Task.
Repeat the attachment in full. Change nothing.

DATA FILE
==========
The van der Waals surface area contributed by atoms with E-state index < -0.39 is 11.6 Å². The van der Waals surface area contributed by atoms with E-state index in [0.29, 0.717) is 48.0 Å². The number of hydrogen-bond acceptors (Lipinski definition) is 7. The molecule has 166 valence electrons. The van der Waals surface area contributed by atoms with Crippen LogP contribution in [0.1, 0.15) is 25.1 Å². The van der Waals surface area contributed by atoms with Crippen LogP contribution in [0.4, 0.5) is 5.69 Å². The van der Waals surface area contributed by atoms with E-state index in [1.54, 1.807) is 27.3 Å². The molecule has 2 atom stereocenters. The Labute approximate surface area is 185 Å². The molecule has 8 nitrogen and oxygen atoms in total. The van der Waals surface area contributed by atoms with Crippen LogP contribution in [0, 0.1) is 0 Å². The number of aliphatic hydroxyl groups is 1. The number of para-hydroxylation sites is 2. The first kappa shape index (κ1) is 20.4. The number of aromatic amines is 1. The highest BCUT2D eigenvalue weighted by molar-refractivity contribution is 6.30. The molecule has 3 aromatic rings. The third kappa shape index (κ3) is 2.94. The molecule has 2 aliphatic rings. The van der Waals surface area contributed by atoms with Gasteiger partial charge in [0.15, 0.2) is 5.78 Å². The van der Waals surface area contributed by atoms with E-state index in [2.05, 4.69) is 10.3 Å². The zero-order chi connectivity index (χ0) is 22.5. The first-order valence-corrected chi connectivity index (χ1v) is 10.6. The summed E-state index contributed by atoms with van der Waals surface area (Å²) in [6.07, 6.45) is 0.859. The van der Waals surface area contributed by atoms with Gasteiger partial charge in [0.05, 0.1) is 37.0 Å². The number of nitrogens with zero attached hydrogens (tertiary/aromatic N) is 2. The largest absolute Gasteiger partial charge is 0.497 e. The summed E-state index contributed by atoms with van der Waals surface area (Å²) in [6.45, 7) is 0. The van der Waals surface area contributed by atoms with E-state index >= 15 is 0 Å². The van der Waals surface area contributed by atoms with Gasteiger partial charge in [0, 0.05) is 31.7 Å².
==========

The van der Waals surface area contributed by atoms with E-state index < -0.39 is 11.6 Å². The van der Waals surface area contributed by atoms with E-state index in [0.29, 0.717) is 48.0 Å². The number of hydrogen-bond acceptors (Lipinski definition) is 7. The molecule has 166 valence electrons. The van der Waals surface area contributed by atoms with Crippen LogP contribution in [0.1, 0.15) is 25.1 Å². The van der Waals surface area contributed by atoms with Crippen LogP contribution in [0.4, 0.5) is 5.69 Å². The van der Waals surface area contributed by atoms with E-state index in [1.54, 1.807) is 27.3 Å². The molecule has 2 atom stereocenters. The Labute approximate surface area is 185 Å². The molecule has 8 nitrogen and oxygen atoms in total. The van der Waals surface area contributed by atoms with Crippen LogP contribution in [0, 0.1) is 0 Å². The number of aliphatic hydroxyl groups is 1. The number of para-hydroxylation sites is 2. The first kappa shape index (κ1) is 20.4. The number of aromatic amines is 1. The highest BCUT2D eigenvalue weighted by molar-refractivity contribution is 6.30. The molecule has 3 aromatic rings. The third kappa shape index (κ3) is 2.94. The molecule has 2 aliphatic rings. The van der Waals surface area contributed by atoms with Gasteiger partial charge in [0.15, 0.2) is 5.78 Å². The van der Waals surface area contributed by atoms with E-state index in [2.05, 4.69) is 10.3 Å². The zero-order chi connectivity index (χ0) is 22.5. The first-order valence-corrected chi connectivity index (χ1v) is 10.6. The summed E-state index contributed by atoms with van der Waals surface area (Å²) in [6.07, 6.45) is 0.859. The van der Waals surface area contributed by atoms with Gasteiger partial charge in [0.05, 0.1) is 37.0 Å². The number of nitrogens with zero attached hydrogens (tertiary/aromatic N) is 2. The largest absolute Gasteiger partial charge is 0.497 e. The summed E-state index contributed by atoms with van der Waals surface area (Å²) in [6.45, 7) is 0. The van der Waals surface area contributed by atoms with E-state index >= 15 is 0 Å². The van der Waals surface area contributed by atoms with Gasteiger partial charge in [0, 0.05) is 31.7 Å².